We introduce these warehouse RaaS providers below :
In cities where the security workforce is increasingly costly and aging, hiring and ensuring adequate security is becoming a serious challenge.
Security robot-as-a-service (RaaS) enables companies and security contractors to fill gaps in their security coverage and yet avoid having to invest in high, upfront capital expenditure. The general security RaaS model is on monthly rental basis, with each robot costing easily from US$1.5K per month to as high as US$10K per month.
Here are some of the security RaaS players:
Cobalt Robotics - a US-based security robot company that has developed the Cobalt security robot which is available for rental at US$6,000 per robot per month (source).
Knightscope - a US-based security robot company that has produced the K1/K3/K5/K7 line of security robots, available for rental at US$4,000-$8,000 per robot per month (source)
More security RaaS firms introduced below
In general, there are three categories of delivery robot-as-a-service offerings, organized and determined primarily based on delivery mileage.
1. Public-road autonomous delivery vehicles
These are autonomous robot vehicles that can travel on public roads and are capable of handling city-range or town-range deliveries (5-20km radius). RaaS companies in this space include uDelv, Robomart, AutoX and nuro. There are pure-delivery players that have a per-delivery fee model (e.g. nuro - $5.95 per delivery) and there are hybrid delivery-and-grocery-on-wheels players (e.g. AutoX, Robomart) which charges based on grocery purchases and/or delivery from its delivery vehicles.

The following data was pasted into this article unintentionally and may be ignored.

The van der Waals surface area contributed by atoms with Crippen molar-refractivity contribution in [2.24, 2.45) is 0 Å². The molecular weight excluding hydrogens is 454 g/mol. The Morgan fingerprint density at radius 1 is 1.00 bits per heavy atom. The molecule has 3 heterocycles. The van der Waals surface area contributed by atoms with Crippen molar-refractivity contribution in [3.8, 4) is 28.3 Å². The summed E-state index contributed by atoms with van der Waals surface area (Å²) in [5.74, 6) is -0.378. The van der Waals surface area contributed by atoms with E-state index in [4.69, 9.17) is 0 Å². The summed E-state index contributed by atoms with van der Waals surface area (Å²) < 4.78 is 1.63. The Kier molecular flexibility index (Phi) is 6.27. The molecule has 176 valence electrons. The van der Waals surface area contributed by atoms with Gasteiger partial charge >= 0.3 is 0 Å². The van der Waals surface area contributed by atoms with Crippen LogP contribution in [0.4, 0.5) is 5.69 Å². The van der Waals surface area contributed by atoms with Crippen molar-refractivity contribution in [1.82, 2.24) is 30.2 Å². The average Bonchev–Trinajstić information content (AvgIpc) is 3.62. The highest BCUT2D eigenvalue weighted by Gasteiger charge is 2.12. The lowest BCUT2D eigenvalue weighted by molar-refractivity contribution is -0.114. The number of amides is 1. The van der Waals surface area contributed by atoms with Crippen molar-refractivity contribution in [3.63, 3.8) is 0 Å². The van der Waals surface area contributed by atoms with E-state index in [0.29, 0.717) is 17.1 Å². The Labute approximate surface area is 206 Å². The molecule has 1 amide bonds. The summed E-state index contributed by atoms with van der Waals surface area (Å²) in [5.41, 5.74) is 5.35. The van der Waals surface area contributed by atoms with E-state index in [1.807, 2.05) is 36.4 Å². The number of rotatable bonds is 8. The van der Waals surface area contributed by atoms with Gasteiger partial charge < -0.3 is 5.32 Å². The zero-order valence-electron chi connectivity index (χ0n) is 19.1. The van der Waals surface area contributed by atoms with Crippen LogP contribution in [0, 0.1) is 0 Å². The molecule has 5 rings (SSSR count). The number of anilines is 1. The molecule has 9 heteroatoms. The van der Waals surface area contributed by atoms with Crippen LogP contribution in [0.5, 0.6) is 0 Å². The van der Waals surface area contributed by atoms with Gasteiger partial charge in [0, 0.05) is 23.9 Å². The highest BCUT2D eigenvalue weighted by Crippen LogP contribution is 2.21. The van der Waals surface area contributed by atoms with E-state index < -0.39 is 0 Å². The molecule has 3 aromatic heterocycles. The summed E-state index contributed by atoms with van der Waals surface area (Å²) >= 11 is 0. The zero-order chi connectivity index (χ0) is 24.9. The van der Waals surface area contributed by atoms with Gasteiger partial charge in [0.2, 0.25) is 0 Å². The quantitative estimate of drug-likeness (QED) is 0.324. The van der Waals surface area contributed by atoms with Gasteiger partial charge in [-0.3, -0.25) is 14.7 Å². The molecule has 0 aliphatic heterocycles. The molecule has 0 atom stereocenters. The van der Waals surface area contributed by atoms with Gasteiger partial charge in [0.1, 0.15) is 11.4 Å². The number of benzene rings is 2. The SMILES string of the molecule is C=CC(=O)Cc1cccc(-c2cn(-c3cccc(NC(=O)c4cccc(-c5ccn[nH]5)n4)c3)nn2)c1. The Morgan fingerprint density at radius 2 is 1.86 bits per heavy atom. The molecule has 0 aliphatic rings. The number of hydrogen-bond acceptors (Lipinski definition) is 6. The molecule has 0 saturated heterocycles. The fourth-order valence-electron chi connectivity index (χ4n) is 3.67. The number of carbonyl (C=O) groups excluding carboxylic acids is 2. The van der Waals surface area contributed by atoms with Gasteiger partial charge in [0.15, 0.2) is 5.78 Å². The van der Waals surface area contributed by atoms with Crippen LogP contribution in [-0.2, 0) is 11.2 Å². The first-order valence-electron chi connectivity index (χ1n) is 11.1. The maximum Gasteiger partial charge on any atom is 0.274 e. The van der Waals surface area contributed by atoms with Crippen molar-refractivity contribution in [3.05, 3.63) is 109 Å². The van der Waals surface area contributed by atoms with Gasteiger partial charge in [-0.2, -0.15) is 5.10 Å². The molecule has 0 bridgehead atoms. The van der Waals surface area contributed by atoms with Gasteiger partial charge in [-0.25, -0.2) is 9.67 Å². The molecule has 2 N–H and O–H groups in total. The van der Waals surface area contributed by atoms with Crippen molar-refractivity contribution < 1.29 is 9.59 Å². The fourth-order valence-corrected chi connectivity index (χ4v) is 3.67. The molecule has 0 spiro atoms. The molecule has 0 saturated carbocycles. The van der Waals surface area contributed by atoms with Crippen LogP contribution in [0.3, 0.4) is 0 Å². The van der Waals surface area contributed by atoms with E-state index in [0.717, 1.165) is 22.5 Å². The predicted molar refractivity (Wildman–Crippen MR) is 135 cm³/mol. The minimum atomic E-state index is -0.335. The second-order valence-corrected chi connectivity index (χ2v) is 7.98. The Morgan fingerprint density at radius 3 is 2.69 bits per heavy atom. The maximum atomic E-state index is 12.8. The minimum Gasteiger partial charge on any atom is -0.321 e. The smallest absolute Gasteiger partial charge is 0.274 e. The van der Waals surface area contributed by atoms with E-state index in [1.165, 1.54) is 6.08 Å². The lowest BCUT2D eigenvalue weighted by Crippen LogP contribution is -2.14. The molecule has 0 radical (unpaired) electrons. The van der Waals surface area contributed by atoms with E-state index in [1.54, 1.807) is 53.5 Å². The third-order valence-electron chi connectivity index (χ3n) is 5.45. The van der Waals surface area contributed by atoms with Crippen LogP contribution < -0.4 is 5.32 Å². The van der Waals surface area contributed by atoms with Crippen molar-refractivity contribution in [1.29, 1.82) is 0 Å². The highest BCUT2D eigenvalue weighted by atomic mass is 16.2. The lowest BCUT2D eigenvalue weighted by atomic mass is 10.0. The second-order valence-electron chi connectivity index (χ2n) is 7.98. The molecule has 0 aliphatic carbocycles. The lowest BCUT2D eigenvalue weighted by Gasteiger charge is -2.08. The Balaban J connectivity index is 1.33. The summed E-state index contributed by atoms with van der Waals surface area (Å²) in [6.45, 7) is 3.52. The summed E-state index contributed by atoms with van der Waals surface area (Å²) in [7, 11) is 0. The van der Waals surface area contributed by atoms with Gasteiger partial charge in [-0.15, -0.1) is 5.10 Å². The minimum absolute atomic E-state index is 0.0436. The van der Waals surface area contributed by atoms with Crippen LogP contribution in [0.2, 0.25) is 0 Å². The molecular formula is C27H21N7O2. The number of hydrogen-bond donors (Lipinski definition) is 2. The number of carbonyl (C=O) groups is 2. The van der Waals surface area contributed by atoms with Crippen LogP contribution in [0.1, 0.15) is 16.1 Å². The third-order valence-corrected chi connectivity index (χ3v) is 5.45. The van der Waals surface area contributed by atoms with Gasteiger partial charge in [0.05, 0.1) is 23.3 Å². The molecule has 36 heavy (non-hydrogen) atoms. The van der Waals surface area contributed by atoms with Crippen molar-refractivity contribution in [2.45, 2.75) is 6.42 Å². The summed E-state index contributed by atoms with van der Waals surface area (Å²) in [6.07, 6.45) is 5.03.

Robomart. Robomart is a San Francisco-based US firm that provides autonomous "mini-mart" vehicles. Its revenue is derived from the grocery purchases made on Robotmart vehicles. The firm is currently running a pilot program in the greater Boston area with Stop & Shop.
View a demonstration of Robomart's "mini-mart" on wheels below.
nuro. Nuro is a US-based firm that develops the same-name unmanned robot vehicle nuro which is "a self-driving vehicle made for local goods transportation". The firm has started a pilot program with Domino's for pizza delivery in Houston and another with Fry's Food Stores in Arizona for groceries at $5.95 per delivery.
Watch how customers obtain their deliveries from the nuro robot vehicle.
AutoX. AutoX is a US-based company makes use of its autonomous vehicles to provide robo-deliveries. The revenue model is based on item purchases at in-app and in-vehicle stores and delivery fees..
Watch how the AutoX vehicle perform robo-deliveries below.
UDelv. UDelv is based in California, United States and provides an end-to-end autonomous delivery solutions to merchants. Its autonomous delivery vehicles (ADVs) can drive at highway speeds of up to 60mph and handle deliveries of over 800 lbs and up to 32 customer orders per cycle.
2. Community delivery robots
These are autonomous delivery robots that make deliveries within 5-6km radius (typically using sidewalks and small-roads) and target local communities and campuses. RaaS companies in this space include Starship, HelloWorld TARS, Eliport, Marble and Kiwibot. Most of these companies charge on a per-delivery model, ranging from US$1.99 (Starship) to US$3.80 (Kiwibot).